Can we afford to give Ukraine another $37.7 billion in aid with the FTX scandal in the news and the lame-duck session of Congress in the future? That is a question leaders in the Capitol will be dealing with now that the White House has asked for that massive amount.
According to reports, the proposed aid package is going to include things like $21.7 billion for equipment and ammunition for Ukraine and to replenish DoD drawdowns and $14.5 billion for “direct budget support to Ukraine, critical wartime investments and security assistance as well as to strengthen global food security and provide humanitarian assistance.”
The package is also planning to include $626 million for “nuclear security” in Ukraine and modernizing the Strategic Petroleum Reserve and $900 million for health care and support services to Ukrainians.
Before these numbers can be considered real and not just “authorizations,” Congress has to appropriate the money.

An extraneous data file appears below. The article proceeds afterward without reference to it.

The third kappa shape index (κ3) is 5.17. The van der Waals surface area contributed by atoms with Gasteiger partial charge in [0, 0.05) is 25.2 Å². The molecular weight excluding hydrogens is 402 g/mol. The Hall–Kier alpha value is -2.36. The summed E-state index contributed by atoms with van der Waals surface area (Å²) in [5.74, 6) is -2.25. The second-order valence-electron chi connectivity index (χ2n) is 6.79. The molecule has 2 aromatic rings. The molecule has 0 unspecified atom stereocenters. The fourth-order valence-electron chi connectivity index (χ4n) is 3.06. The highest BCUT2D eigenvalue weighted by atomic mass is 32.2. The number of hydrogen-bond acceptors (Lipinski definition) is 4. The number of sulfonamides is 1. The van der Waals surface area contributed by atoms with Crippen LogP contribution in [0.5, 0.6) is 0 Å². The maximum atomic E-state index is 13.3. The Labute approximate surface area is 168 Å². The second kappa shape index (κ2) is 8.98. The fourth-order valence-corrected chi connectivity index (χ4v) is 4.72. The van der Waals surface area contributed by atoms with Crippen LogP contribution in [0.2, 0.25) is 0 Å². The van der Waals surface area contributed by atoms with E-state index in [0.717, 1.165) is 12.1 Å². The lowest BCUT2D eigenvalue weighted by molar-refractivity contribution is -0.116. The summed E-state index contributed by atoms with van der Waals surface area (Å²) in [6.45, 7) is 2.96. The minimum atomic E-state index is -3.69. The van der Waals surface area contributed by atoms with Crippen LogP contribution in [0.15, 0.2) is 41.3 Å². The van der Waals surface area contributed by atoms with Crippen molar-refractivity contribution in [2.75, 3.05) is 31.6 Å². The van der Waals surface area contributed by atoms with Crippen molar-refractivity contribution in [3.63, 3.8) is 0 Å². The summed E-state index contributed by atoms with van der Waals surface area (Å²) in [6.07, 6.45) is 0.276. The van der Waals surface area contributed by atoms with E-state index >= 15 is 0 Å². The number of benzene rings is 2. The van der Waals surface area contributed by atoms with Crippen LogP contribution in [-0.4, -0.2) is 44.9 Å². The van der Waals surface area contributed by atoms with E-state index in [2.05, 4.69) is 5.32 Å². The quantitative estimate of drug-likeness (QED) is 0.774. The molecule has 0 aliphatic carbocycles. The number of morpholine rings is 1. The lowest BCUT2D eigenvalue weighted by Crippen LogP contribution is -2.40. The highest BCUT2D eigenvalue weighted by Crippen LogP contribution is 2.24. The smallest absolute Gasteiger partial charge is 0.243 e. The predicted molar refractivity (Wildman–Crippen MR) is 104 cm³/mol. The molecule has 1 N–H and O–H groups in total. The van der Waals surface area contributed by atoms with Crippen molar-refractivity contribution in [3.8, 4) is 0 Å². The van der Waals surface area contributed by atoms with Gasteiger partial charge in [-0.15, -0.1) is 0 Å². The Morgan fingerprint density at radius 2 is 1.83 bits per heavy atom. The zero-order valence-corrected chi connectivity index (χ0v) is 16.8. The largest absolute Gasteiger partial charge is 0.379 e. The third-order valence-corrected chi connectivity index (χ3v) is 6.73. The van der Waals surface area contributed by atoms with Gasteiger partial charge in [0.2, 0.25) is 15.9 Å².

Some are having trouble thinking about adding to the pot of money that has already been appropriated for Ukraine.
One of the reasons for the debate is the idea that this will be rammed through a lame-duck session of congress. That kind of action is not respected in a serious Congress when entertaining funding requests.
A proposal of this amount should have a hearing so that the American public knows exactly what the money is going to be used for. This is especially true when it is for a nation’s defense.
One of the questions is how the Strategic Petroleum Reserve relates to anything other than Joe Biden a war on oil and gas.
Another question has to do with the money we spend being independently audited. Putin’s war in Ukraine has already shown the Defense Department how much our manufacturing base has been refocused on multi-billion dollar weapons systems with components produced in 435 Congressional districts.
This war has made it clear that America needs to be able to produce millions of rounds of artillery ammunition and hundreds of thousands of GPS-guided rockets.
There are real reasons why Congress should pause before making the wrong decision quickly.